The inhibition of cholesteryl ester transfer protein may have an effect on increasing high density lipoprotein cholesterol (HDL-C) and benefit patients with atherosclerotic cardiovascular disease. However, the mechanism has been fraught with problems
The inhibition of cholesteryl ester transfer protein (CETP) may have an effect on increasing high density lipoprotein cholesterol (HDL-C), which could have a positive effect on patients with atherosclerotic cardiovascular disease. However, the mechanism has been fraught with problems, most notably the failure of Pfizer’s torcetrapib back in 2006 as a result of increased mortality in a Phase III trial.
Lilly has persisted with CETP inhibition, however, and its CETP inhibitor evacetrapib has been shown not to induce aldosterone or cortisol biosynthesis in animal studies, two pathways that were accelerated by torcetrapib.1 It also did not increase blood pressure, in contrast to the torcetrapib control.
In a randomised Phase II trial, 398 patients with elevated low density lipoprotein cholesterol or low HDL-C levels were given 30, 100 or 500mg/day of evacetrapib, statin therapy of 40mg simvastatin, 20mg atorvastatin or 10mg rosuvastatin with or without evacetrapib, or placebo, after a dietary lead-in period.2 Evacetrapib as monotherapy gave dose-dependent increases of HDL-C of 54–129%, compared with a 3% decrease with placebo, and LDL-C reductions of 14–36%, compared with a 4% rise with placebo. When combined with statin therapy, it increased HDL-C by 78–88% and gave 11–14% decreases in LDL-C. No adverse effects were seen.
In another trial, the drug’s effects on a group of 165 patients with high LDL-C or low HDL-C were given 30, 100 or 500mg evacetrapib as monotherapy, 10mg atorvastatin, 100mg evacetrapib in conjunction with 10mg atorvastatin, or placebo.3 After 12 weeks of treatment, monotherapy increased HDL-C levels by 74, 115 and 136% respectively, and reduced LDL-C by 15, 23 and 22% versus placebo. The combination raised HDL-C by 103% and reduced LDL-C by 15% compared with atorvastatin alone. Evacetrapib also reduced CETP mass and activity. After a 4–6 week washout, levels returned to baseline.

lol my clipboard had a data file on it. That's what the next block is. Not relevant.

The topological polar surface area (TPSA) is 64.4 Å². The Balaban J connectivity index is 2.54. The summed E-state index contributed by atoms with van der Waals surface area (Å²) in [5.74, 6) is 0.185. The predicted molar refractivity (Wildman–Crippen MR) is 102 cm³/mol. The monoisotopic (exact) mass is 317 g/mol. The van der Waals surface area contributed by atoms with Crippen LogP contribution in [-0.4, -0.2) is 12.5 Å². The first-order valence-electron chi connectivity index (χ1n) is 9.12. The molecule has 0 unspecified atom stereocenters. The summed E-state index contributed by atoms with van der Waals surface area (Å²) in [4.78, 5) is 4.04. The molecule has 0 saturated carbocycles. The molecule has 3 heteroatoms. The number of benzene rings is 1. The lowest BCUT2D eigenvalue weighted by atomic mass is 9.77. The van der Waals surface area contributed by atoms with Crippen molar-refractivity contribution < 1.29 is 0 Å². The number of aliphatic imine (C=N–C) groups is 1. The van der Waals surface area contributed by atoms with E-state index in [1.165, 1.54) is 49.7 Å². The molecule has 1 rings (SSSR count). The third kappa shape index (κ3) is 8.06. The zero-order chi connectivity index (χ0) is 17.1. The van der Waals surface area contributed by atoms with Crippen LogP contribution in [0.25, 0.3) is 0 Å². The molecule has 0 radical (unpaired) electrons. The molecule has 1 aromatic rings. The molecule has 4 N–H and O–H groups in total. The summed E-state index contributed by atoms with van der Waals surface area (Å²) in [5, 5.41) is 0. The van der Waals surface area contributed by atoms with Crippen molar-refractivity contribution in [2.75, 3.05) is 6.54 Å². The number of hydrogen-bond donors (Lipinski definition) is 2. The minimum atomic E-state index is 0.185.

The effects of food on evacetrapib exposure have also been assessed in a randomised, two period, two sequence, open label crossover study in 40 subjects. Patients were given either 130mg/day of evacetrapib following a 10-hour fast or after a high-fat breakfast each day.4 Changes in HDL-C, LDL-C and CETP activity were greater in the fed subjects than in those who had been fasting, indicating that there is indeed a food effect with evacetrapib.
In a recent update on an ongoing Phase III trial in about 12,000 people with high-risk athero-sclerotic cardiac disease, Lilly announced that the trial will be extended by about six months on the advice of the study’s academic executive committee. The aim is to give a greater insight into whether evacetrapib added to statins can reduce major adverse cardiovascular events compared with statins alone.
1. G. Cao et al. J. Lipid Res. 2011, 52, 2169
2. S.J. Nicholls et al. JAMA 2011, 306, 2099
3. T. Teramoto et al. Am. J. Cardiol. 2014, 113, 2021
4. D.S. Small et al. J. Cardiovasc. Pharmacol. Ther. 2015, Mar 3, epub ahead of print